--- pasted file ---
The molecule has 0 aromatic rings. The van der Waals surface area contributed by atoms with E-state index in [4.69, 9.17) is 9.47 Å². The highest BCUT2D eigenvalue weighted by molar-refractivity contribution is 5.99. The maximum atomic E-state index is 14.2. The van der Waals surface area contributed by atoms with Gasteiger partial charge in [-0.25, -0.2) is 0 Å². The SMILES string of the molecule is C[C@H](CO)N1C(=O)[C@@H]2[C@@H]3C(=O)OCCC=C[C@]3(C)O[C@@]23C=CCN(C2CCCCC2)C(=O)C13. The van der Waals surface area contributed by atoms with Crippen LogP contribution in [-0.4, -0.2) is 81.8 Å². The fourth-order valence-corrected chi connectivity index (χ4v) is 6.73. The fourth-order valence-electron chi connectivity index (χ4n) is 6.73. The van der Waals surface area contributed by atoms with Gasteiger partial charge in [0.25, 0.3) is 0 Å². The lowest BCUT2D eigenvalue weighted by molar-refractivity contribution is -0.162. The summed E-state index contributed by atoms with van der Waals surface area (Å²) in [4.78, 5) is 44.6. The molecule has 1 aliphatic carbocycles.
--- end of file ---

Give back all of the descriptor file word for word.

The molecule has 0 aromatic rings. The van der Waals surface area contributed by atoms with E-state index in [4.69, 9.17) is 9.47 Å². The highest BCUT2D eigenvalue weighted by molar-refractivity contribution is 5.99. The maximum atomic E-state index is 14.2. The van der Waals surface area contributed by atoms with Gasteiger partial charge in [-0.25, -0.2) is 0 Å². The SMILES string of the molecule is C[C@H](CO)N1C(=O)[C@@H]2[C@@H]3C(=O)OCCC=C[C@]3(C)O[C@@]23C=CCN(C2CCCCC2)C(=O)C13. The van der Waals surface area contributed by atoms with Crippen LogP contribution in [-0.4, -0.2) is 81.8 Å². The fourth-order valence-corrected chi connectivity index (χ4v) is 6.73. The fourth-order valence-electron chi connectivity index (χ4n) is 6.73. The van der Waals surface area contributed by atoms with Gasteiger partial charge in [0.25, 0.3) is 0 Å². The lowest BCUT2D eigenvalue weighted by molar-refractivity contribution is -0.162. The summed E-state index contributed by atoms with van der Waals surface area (Å²) in [4.78, 5) is 44.6. The molecule has 1 aliphatic carbocycles.